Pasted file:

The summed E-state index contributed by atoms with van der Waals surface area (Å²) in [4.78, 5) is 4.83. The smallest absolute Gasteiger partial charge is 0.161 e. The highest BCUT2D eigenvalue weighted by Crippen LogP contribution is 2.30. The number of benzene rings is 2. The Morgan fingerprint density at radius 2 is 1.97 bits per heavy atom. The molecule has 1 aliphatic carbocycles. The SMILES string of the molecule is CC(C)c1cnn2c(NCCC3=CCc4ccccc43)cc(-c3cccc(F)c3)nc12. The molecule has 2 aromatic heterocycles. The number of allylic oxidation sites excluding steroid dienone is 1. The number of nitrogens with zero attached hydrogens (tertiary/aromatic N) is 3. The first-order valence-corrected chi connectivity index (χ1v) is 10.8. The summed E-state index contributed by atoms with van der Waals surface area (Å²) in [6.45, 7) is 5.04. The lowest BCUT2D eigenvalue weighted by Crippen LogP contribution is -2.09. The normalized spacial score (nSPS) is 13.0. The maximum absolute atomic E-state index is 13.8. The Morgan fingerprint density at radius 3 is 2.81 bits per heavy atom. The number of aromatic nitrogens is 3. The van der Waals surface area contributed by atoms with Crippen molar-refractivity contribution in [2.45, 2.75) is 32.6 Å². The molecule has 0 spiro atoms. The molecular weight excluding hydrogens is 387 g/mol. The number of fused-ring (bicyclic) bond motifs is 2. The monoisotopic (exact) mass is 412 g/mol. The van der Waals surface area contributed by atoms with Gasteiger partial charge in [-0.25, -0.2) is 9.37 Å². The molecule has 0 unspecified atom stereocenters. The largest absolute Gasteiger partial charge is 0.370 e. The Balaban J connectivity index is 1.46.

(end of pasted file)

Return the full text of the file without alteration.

The summed E-state index contributed by atoms with van der Waals surface area (Å²) in [4.78, 5) is 4.83. The smallest absolute Gasteiger partial charge is 0.161 e. The highest BCUT2D eigenvalue weighted by Crippen LogP contribution is 2.30. The number of benzene rings is 2. The Morgan fingerprint density at radius 2 is 1.97 bits per heavy atom. The molecule has 1 aliphatic carbocycles. The SMILES string of the molecule is CC(C)c1cnn2c(NCCC3=CCc4ccccc43)cc(-c3cccc(F)c3)nc12. The molecule has 2 aromatic heterocycles. The number of allylic oxidation sites excluding steroid dienone is 1. The number of nitrogens with zero attached hydrogens (tertiary/aromatic N) is 3. The first-order valence-corrected chi connectivity index (χ1v) is 10.8. The summed E-state index contributed by atoms with van der Waals surface area (Å²) in [6.45, 7) is 5.04. The lowest BCUT2D eigenvalue weighted by Crippen LogP contribution is -2.09. The normalized spacial score (nSPS) is 13.0. The maximum absolute atomic E-state index is 13.8. The Morgan fingerprint density at radius 3 is 2.81 bits per heavy atom. The number of aromatic nitrogens is 3. The van der Waals surface area contributed by atoms with Crippen molar-refractivity contribution in [2.45, 2.75) is 32.6 Å². The molecule has 0 spiro atoms. The molecular weight excluding hydrogens is 387 g/mol. The number of fused-ring (bicyclic) bond motifs is 2. The monoisotopic (exact) mass is 412 g/mol. The van der Waals surface area contributed by atoms with Gasteiger partial charge in [-0.25, -0.2) is 9.37 Å². The molecule has 0 unspecified atom stereocenters. The largest absolute Gasteiger partial charge is 0.370 e. The Balaban J connectivity index is 1.46.